Walking the Lycian Way

Set within the heart of the ancient region of Lycia on the Turquoise Coast in Turkey is the celebrated Lycian Way. A true walker's paradise, the trail boasts over 500 km of unspoilt pathways and became Turkey's first long-distance walking route in 1999. 

The Lycian Way was designed and created by Kate Clow, with the aim of identifying and preserving some of Turkey's oldest roads, as well as opening up more of this beautiful and historic region to visitors. You can choose to complete large sections of the route in one go, or take a day trip from your base in Kaş or Kalkan. The sense of isolation and remoteness along certain stretches is incomparable, and this is a perfect opportunity to discover parts Turkey that most visitors never get close to experiencing.

Temples and theatres

The route is scattered with historical remains, from forts and medieval towns to some of the most significant archaeological sites in the region. There's an abundance of Byzantine and classical architecture: temples, theatres and towns constructed in the classical style can all be seen along the way. The rich bio-diversity of the area is remarkable, and if you're quiet and sharp-eyed you might spot tortoises, deer, porcupines, chameleons and even lynx in the forests along the way.

Atmospheric Olympos

The trail – a historic trade route used for the transportation of merchandise from one settlement to another – winds along the coastline, offering spectacular views of the glistening waters below. On occasion the path dips inland to let you visit the most celebrated sites. One such diversion leads walkers to the ancient and mythical city of Olympos, the ruins of which are located under the highest mountain in the area, Mt. Tahtali, near to the town of Çirali. With visitors heading more frequently to the archaeological site of Ephesus, Olympos is surprisingly free of tourists and it is this relative emptiness that makes it so atmospheric.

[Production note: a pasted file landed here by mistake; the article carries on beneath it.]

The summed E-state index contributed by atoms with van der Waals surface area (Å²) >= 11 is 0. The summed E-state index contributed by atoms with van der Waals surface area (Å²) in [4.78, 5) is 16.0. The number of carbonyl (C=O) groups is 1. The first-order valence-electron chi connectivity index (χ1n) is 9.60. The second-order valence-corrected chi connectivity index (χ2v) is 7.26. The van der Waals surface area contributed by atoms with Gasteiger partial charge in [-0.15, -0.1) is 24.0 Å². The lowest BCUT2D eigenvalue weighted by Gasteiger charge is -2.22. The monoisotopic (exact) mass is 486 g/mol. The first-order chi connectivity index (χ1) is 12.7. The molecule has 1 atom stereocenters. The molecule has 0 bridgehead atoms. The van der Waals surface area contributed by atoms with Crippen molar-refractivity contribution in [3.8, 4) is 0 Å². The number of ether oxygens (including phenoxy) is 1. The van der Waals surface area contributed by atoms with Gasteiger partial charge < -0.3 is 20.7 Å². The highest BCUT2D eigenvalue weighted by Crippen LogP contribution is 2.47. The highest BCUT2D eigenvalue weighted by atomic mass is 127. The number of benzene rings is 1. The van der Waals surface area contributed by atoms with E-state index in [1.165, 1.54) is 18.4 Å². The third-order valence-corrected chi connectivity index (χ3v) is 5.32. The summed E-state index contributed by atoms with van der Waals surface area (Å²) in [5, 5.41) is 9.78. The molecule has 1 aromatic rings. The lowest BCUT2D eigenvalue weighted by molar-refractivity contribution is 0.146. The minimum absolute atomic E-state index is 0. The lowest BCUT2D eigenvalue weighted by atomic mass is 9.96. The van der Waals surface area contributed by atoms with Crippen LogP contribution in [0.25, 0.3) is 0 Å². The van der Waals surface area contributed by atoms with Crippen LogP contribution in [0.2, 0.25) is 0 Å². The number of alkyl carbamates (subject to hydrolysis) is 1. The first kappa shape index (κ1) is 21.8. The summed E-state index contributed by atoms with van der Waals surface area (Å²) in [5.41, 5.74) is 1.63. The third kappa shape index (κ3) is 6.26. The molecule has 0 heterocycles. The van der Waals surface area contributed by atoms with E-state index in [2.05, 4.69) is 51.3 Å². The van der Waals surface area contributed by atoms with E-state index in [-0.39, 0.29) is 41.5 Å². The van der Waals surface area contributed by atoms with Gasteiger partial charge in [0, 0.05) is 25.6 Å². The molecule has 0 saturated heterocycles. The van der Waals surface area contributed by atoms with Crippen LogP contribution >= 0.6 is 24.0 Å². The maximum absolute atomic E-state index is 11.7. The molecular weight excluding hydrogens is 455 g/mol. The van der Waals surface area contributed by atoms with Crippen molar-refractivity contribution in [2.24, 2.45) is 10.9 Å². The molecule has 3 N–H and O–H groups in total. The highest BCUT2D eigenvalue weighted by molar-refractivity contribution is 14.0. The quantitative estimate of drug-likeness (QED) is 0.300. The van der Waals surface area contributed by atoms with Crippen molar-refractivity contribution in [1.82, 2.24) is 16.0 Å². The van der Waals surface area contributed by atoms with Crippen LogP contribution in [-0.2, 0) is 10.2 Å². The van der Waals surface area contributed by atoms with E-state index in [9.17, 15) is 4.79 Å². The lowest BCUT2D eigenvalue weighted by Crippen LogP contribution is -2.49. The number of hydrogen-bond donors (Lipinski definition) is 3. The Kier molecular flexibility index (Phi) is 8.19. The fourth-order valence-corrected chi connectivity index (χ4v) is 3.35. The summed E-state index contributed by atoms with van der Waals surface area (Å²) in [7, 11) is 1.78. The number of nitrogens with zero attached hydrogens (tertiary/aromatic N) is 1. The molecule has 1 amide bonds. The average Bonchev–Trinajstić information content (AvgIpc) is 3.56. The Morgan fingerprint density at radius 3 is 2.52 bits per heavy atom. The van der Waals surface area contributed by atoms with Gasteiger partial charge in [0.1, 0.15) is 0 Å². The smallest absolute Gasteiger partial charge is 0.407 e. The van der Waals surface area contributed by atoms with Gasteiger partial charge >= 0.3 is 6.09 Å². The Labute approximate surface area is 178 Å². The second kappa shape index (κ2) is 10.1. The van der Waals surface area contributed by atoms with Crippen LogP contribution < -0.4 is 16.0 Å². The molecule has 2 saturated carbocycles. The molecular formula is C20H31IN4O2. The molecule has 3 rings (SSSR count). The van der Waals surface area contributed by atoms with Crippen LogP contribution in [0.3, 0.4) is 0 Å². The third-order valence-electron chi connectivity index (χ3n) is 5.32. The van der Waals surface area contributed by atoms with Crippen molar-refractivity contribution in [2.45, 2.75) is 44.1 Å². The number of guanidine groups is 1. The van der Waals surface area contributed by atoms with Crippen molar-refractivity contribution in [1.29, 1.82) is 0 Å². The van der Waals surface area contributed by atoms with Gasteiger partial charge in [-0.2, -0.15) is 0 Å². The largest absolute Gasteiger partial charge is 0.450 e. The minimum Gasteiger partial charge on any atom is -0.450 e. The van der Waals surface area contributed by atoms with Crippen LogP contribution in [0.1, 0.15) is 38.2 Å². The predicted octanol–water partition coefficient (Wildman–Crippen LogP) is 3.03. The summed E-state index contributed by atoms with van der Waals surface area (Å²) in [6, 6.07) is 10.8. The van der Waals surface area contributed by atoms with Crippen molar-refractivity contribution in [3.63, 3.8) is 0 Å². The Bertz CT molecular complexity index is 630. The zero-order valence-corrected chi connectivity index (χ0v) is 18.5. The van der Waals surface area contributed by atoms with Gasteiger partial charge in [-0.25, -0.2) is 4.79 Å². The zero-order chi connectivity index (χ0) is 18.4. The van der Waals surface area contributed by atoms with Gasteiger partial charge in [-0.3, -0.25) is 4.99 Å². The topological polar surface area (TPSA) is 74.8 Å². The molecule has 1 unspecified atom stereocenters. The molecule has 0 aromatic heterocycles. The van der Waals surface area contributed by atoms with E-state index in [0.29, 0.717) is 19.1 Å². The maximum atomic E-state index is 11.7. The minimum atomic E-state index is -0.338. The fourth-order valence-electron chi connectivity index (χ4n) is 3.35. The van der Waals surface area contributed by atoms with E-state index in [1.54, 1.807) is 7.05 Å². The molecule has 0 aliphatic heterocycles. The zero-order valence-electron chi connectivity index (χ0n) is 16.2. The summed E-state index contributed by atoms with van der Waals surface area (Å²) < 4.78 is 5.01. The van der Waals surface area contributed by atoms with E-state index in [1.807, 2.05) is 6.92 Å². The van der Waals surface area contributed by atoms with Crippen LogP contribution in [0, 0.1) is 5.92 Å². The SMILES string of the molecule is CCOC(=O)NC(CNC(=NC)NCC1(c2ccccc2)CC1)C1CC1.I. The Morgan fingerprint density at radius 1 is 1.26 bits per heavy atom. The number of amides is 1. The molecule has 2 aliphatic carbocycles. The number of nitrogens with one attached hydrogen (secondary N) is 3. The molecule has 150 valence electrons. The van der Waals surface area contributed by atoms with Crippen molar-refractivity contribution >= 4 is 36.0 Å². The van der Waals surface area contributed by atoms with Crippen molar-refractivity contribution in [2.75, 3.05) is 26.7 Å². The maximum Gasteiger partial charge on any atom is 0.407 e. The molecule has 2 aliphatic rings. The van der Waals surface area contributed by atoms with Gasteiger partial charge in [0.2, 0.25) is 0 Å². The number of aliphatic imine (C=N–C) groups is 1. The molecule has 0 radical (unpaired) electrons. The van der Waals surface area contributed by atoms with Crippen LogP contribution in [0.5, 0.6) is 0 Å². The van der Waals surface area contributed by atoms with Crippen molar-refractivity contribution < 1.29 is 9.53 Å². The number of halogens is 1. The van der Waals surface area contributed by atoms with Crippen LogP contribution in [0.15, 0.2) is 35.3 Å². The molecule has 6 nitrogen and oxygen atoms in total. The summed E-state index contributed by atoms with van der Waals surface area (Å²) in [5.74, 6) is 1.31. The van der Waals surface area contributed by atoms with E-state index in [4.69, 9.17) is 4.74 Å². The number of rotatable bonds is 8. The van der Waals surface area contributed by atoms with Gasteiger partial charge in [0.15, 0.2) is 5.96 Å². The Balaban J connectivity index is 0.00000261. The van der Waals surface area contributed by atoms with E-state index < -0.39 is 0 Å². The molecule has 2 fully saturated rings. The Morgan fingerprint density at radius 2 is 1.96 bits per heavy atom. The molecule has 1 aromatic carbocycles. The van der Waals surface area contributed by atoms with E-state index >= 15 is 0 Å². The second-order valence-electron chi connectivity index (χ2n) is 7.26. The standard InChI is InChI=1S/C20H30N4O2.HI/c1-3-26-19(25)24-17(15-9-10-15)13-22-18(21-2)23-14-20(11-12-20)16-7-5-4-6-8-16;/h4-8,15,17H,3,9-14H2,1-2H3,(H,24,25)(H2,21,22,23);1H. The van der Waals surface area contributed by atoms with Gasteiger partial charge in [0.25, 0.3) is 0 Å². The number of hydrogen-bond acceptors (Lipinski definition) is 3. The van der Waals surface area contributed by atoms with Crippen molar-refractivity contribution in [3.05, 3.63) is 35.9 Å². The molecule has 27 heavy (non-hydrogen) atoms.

Birds and butterflies

Nearer to the Fethiye section of the walk is Butterfly Valley and the blue lagoon of Ölüdeniz. The latter is an area of unarguable splendour, however it has faced an increased amount of tourism in recent years. Butterfly Valley is, by comparison, remarkably unspoilt. Named for its range (and quantity) of species of butterflies, it's also home to a substantial amount of wildlife. Waterfalls cascade down into the valley, creating a striking backdrop to the tranquil environment–well worth the detour. If you're keen on birdlife there's plenty to see here too, with beautifully coloured bee-eaters visible in April, May and August around the marshy areas of Patara. You may also encounter the local nomadic people, Yürüks, who move to higher ground for the warmer summer months.

The Lycian Way is a real highlight of this region, and the local hospitality is something you won’t quickly forget–it is not at all unusual for locals to offer tea or even meals to walkers in their area. We recommend spring and autumn as the best months to walk the trail, and as with any exploration off the beaten track, the route should not be tackled alone. Go prepared (reasonable fitness, proper walking boots, food, water and a map) and prepare to be enthralled!